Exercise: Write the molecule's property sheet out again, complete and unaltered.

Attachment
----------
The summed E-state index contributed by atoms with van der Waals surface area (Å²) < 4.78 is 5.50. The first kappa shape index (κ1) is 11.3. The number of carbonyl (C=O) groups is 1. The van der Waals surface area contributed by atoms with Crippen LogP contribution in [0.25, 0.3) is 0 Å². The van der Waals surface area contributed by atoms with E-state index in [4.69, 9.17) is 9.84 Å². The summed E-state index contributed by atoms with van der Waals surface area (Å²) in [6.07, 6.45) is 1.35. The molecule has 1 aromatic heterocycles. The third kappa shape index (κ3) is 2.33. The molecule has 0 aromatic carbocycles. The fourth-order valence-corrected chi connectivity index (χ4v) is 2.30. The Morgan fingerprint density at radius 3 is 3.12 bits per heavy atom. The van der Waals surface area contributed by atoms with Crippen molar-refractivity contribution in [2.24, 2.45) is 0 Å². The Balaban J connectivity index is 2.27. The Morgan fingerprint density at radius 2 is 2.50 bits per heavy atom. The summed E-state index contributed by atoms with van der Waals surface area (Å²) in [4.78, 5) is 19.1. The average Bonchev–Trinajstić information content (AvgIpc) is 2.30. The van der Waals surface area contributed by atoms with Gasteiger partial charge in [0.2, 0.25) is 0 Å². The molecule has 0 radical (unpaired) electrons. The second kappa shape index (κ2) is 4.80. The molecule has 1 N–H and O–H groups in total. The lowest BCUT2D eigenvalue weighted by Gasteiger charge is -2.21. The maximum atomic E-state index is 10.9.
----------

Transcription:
The summed E-state index contributed by atoms with van der Waals surface area (Å²) < 4.78 is 5.50. The first kappa shape index (κ1) is 11.3. The number of carbonyl (C=O) groups is 1. The van der Waals surface area contributed by atoms with Crippen LogP contribution in [0.25, 0.3) is 0 Å². The van der Waals surface area contributed by atoms with E-state index in [4.69, 9.17) is 9.84 Å². The summed E-state index contributed by atoms with van der Waals surface area (Å²) in [6.07, 6.45) is 1.35. The molecule has 1 aromatic heterocycles. The third kappa shape index (κ3) is 2.33. The molecule has 0 aromatic carbocycles. The fourth-order valence-corrected chi connectivity index (χ4v) is 2.30. The Morgan fingerprint density at radius 3 is 3.12 bits per heavy atom. The van der Waals surface area contributed by atoms with Crippen molar-refractivity contribution in [2.24, 2.45) is 0 Å². The Balaban J connectivity index is 2.27. The Morgan fingerprint density at radius 2 is 2.50 bits per heavy atom. The summed E-state index contributed by atoms with van der Waals surface area (Å²) in [4.78, 5) is 19.1. The average Bonchev–Trinajstić information content (AvgIpc) is 2.30. The van der Waals surface area contributed by atoms with Gasteiger partial charge in [0.2, 0.25) is 0 Å². The molecule has 0 radical (unpaired) electrons. The second kappa shape index (κ2) is 4.80. The molecule has 1 N–H and O–H groups in total. The lowest BCUT2D eigenvalue weighted by Gasteiger charge is -2.21. The maximum atomic E-state index is 10.9.